A bewildering number of factors and variables led up to the planet we occupy today, where life finds a way to survive and even thrive in the most marginal conditions. The Sun is the catalyst for it all, propelling life on its journey to greater complexity with its steady fusion.
But the Sun is only benign because of Earth’s built-in protection, the magnetosphere. Both the Sun and the magnetosphere have changed over time, with each one’s strength ebbing and flowing. The Sun drives powerful space weather our way, and the magnetosphere shields the Earth.
How have these two phenomena shaped Earth’s habitability?
A new study takes a look at how the Sun and the Earth’s magnetic shield have changed over time and how the changes affected our planet’s habitability. Its title is “On Earth’s habitability over the Sun’s main-sequence history: joint influence of space weather and Earth’s magnetic field evolution.” The lead author is Jacobo Varela, a researcher at the University de Carlos III de Madrid. The paper will be published in the Monthly Notices of the Royal Astronomical Society.
We know a lot more about the Sun than we did even a few decades ago. The Parker Solar Probe, the Solar and Heliospheric Observatory (SOHO), the Solar Dynamics Observatory (SDO) and other spacecraft are all currently studying it intensely. We know that the Sun has an 11-year cycle and that it sometimes emits powerful solar storms that can knock out electrical equipment on Earth.
We also know a lot about Earth’s magnetosphere. We know the planet’s rotating iron core and its convection currents create a protective magnetic shield that blocks most of the Sun’s dangerous radiation while allowing warmth in. We know that the Earth’s poles can flip positions and that the magnetosphere’s strength has changed over time.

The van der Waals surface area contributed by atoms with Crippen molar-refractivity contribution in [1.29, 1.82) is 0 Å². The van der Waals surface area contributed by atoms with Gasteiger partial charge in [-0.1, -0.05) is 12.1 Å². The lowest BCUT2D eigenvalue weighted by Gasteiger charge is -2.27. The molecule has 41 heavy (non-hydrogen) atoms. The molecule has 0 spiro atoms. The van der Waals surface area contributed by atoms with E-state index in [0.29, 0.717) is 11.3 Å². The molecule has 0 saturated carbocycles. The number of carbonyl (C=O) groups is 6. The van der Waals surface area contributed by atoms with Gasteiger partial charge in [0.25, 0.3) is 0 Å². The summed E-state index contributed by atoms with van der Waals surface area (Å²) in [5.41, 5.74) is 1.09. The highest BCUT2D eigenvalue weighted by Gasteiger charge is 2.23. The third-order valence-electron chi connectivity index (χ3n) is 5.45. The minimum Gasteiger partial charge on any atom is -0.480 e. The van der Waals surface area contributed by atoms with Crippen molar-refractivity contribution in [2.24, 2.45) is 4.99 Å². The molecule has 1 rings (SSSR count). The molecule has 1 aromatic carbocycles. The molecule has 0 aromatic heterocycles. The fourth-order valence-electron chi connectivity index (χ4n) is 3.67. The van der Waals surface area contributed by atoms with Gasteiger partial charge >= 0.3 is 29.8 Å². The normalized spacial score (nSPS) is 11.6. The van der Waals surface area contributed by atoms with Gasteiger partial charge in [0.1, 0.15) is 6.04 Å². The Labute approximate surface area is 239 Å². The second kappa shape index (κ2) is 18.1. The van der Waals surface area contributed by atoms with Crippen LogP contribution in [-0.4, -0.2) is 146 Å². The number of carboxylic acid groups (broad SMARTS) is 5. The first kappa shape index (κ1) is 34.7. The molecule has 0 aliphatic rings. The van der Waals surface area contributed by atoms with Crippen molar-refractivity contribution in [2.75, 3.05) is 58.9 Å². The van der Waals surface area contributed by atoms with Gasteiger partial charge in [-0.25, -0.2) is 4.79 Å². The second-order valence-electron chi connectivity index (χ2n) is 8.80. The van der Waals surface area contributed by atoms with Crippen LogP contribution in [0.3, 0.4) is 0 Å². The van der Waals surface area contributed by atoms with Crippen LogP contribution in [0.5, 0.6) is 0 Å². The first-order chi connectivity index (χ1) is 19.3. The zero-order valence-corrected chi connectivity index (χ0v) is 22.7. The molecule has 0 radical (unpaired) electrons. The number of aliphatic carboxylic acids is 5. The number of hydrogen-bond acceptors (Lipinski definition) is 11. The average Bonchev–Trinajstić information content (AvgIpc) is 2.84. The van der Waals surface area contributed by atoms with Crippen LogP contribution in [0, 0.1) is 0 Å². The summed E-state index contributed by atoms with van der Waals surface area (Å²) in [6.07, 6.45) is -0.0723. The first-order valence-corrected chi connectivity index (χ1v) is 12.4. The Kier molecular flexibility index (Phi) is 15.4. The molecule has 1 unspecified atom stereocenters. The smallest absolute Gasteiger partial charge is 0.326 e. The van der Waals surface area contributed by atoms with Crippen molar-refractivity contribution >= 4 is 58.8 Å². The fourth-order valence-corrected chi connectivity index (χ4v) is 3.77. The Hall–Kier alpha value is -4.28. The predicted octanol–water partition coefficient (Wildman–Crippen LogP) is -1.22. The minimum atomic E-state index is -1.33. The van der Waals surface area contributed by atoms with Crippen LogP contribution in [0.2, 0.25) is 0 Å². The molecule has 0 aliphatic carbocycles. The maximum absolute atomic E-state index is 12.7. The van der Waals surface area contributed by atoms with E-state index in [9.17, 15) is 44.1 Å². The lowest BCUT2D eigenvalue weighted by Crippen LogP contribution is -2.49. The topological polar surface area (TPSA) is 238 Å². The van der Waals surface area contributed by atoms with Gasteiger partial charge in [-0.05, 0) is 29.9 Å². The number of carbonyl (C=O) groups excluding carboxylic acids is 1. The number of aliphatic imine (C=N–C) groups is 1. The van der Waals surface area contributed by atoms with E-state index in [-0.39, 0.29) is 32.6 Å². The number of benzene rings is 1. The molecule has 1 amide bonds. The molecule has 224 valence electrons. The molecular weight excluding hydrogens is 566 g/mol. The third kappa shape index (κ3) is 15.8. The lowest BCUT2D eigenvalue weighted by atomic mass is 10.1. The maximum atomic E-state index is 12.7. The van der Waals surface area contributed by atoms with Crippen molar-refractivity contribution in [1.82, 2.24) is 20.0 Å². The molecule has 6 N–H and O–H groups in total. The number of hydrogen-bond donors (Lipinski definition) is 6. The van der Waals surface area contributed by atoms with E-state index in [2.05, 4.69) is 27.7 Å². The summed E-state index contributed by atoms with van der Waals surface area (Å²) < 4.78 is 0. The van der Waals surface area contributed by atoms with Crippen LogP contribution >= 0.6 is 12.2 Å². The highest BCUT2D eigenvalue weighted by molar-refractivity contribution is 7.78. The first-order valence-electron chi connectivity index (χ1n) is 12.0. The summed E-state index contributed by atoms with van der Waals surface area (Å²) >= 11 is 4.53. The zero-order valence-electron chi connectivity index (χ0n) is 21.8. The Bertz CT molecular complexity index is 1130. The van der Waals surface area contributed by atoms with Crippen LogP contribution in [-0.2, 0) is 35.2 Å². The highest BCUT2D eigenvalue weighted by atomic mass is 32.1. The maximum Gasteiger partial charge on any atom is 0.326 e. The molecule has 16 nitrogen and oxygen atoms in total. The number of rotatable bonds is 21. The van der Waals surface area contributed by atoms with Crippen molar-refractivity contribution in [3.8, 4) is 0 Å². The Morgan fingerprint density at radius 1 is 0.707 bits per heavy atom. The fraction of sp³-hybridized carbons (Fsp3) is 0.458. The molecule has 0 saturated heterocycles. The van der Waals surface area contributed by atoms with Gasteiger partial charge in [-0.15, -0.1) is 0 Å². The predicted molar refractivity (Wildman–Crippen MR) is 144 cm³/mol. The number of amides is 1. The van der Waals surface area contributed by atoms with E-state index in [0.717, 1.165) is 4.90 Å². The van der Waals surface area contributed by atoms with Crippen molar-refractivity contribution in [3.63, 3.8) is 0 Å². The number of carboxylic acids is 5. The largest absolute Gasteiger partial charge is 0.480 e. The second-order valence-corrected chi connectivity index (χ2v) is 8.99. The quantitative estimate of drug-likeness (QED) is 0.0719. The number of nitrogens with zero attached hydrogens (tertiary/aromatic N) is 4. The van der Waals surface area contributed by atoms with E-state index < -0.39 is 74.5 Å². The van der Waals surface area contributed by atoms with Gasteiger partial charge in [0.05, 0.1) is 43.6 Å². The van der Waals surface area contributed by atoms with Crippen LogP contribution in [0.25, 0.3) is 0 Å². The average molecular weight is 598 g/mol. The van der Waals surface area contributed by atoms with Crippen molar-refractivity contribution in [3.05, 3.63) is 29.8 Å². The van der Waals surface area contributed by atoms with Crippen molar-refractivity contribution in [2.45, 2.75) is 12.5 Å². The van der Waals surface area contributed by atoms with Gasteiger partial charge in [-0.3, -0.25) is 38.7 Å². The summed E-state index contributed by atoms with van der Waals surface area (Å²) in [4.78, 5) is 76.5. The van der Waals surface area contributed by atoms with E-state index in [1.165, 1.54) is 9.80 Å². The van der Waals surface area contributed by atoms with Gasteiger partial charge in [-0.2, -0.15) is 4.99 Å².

How have all these factors governed Earth’s habitability?
The Sun’s solar wind (SW) and interplanetary magnetic field (IMF) combine to create space weather, and habitability depends on how the space weather interacts with our magnetosphere. Without a strong magnetosphere, the Earth is unprotected.
“That means space weather conditions can introduce constraints on the habitability of the Earth and
exoplanets with respect to the shielding provided by planetary magnetospheres, avoiding the sterilizing effect of the stellar wind on the surface,” the authors explain.
Coronal mass ejections (CMEs) have the most disruptive effect on Earth’s magnetosphere. When the Sun emits a powerful CME that strikes Earth, it temporarily deforms Earth’s magnetosphere. The day side is compressed, and the night side is extended. Most of the time, it results only in more powerful auroras, a natural light show that reaches lower latitudes than usual.
But this is a balancing act that isn’t always balanced. Earlier in the Sun’s history, it rotated more quickly and had more powerful magnetic activity. Since CMEs are driven by the Sun’s behaviour, including rotation and magnetism, the Sun emitted more powerful CMEs in the past. “The SW dynamic pressure and IMF intensity were much higher at earlier stages of the Sun main sequence compared to the present days,” the authors write, “thus, the perturbations induced by the young Sun on the Earth’s magnetosphere were stronger.”
The question is, how exactly did this all change over time, and how did it affect habitability? How will it affect it in the future?
“The aim of the present study is to analyze the Earth’s habitability along the Sun’s evolution on the main sequence,” the authors explain. The team performed a series of detailed simulations to probe the interplay between the Sun and the Earth over billions of years of history. The simulations are based on established scientific models of factors like the SW’s strength over time.